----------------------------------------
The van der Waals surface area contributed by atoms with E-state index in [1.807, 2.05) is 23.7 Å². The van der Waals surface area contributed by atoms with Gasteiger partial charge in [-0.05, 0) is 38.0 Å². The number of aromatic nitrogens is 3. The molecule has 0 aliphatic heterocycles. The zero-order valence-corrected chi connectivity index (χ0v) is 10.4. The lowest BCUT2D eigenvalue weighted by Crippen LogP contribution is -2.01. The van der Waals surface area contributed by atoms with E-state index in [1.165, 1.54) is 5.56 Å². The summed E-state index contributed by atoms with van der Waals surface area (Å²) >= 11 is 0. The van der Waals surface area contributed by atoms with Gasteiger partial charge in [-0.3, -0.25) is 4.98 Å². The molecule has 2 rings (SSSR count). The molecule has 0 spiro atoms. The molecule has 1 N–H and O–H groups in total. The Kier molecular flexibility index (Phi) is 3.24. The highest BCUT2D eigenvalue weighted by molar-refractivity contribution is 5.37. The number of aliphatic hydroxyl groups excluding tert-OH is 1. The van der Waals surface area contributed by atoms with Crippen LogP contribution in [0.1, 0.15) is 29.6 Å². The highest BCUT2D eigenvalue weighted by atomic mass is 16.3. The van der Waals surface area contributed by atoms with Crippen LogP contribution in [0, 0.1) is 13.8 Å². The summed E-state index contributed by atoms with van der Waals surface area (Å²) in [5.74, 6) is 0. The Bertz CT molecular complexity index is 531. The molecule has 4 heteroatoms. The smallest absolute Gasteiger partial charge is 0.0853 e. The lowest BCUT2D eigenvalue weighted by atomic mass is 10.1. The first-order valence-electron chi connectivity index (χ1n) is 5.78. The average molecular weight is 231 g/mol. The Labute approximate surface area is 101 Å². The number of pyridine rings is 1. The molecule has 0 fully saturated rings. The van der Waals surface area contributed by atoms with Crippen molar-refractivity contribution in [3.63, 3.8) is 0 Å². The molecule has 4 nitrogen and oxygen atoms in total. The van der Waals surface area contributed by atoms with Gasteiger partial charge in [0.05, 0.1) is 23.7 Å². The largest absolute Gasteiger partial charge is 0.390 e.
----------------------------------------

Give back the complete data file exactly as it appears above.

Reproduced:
The van der Waals surface area contributed by atoms with E-state index in [1.807, 2.05) is 23.7 Å². The van der Waals surface area contributed by atoms with Gasteiger partial charge in [-0.05, 0) is 38.0 Å². The number of aromatic nitrogens is 3. The molecule has 0 aliphatic heterocycles. The zero-order valence-corrected chi connectivity index (χ0v) is 10.4. The lowest BCUT2D eigenvalue weighted by Crippen LogP contribution is -2.01. The van der Waals surface area contributed by atoms with E-state index in [1.165, 1.54) is 5.56 Å². The summed E-state index contributed by atoms with van der Waals surface area (Å²) >= 11 is 0. The van der Waals surface area contributed by atoms with Gasteiger partial charge in [-0.3, -0.25) is 4.98 Å². The molecule has 2 rings (SSSR count). The molecule has 0 spiro atoms. The molecule has 1 N–H and O–H groups in total. The Kier molecular flexibility index (Phi) is 3.24. The highest BCUT2D eigenvalue weighted by molar-refractivity contribution is 5.37. The number of aliphatic hydroxyl groups excluding tert-OH is 1. The van der Waals surface area contributed by atoms with Crippen LogP contribution in [0.1, 0.15) is 29.6 Å². The highest BCUT2D eigenvalue weighted by atomic mass is 16.3. The van der Waals surface area contributed by atoms with Crippen LogP contribution in [0, 0.1) is 13.8 Å². The summed E-state index contributed by atoms with van der Waals surface area (Å²) in [5.74, 6) is 0. The Bertz CT molecular complexity index is 531. The molecule has 4 heteroatoms. The smallest absolute Gasteiger partial charge is 0.0853 e. The lowest BCUT2D eigenvalue weighted by atomic mass is 10.1. The first-order valence-electron chi connectivity index (χ1n) is 5.78. The average molecular weight is 231 g/mol. The Labute approximate surface area is 101 Å². The number of pyridine rings is 1. The molecule has 0 fully saturated rings. The van der Waals surface area contributed by atoms with Crippen molar-refractivity contribution in [3.63, 3.8) is 0 Å². The molecule has 4 nitrogen and oxygen atoms in total. The van der Waals surface area contributed by atoms with Gasteiger partial charge in [0.05, 0.1) is 23.7 Å². The largest absolute Gasteiger partial charge is 0.390 e.